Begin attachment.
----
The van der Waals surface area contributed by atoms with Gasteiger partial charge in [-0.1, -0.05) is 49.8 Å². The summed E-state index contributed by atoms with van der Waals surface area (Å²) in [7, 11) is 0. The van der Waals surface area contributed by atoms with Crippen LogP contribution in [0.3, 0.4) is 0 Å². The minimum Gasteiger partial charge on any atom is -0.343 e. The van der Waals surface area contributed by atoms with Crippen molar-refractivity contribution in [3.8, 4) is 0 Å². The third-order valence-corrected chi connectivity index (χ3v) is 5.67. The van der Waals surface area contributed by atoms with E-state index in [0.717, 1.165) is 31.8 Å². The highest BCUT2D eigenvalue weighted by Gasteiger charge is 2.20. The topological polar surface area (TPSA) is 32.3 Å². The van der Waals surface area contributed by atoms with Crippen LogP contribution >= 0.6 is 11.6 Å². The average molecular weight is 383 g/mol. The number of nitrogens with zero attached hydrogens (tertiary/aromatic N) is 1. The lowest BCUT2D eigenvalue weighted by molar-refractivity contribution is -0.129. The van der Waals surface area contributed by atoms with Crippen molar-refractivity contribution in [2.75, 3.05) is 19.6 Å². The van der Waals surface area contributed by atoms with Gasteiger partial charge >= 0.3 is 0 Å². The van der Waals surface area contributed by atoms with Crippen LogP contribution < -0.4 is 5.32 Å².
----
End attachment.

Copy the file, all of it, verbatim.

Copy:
The van der Waals surface area contributed by atoms with Gasteiger partial charge in [-0.1, -0.05) is 49.8 Å². The summed E-state index contributed by atoms with van der Waals surface area (Å²) in [7, 11) is 0. The van der Waals surface area contributed by atoms with Crippen LogP contribution in [0.3, 0.4) is 0 Å². The minimum Gasteiger partial charge on any atom is -0.343 e. The van der Waals surface area contributed by atoms with Crippen molar-refractivity contribution in [3.8, 4) is 0 Å². The third-order valence-corrected chi connectivity index (χ3v) is 5.67. The van der Waals surface area contributed by atoms with E-state index in [0.717, 1.165) is 31.8 Å². The highest BCUT2D eigenvalue weighted by Gasteiger charge is 2.20. The topological polar surface area (TPSA) is 32.3 Å². The van der Waals surface area contributed by atoms with Crippen LogP contribution >= 0.6 is 11.6 Å². The average molecular weight is 383 g/mol. The number of nitrogens with zero attached hydrogens (tertiary/aromatic N) is 1. The lowest BCUT2D eigenvalue weighted by molar-refractivity contribution is -0.129. The van der Waals surface area contributed by atoms with Crippen molar-refractivity contribution in [2.75, 3.05) is 19.6 Å². The van der Waals surface area contributed by atoms with Gasteiger partial charge >= 0.3 is 0 Å². The van der Waals surface area contributed by atoms with Crippen LogP contribution < -0.4 is 5.32 Å².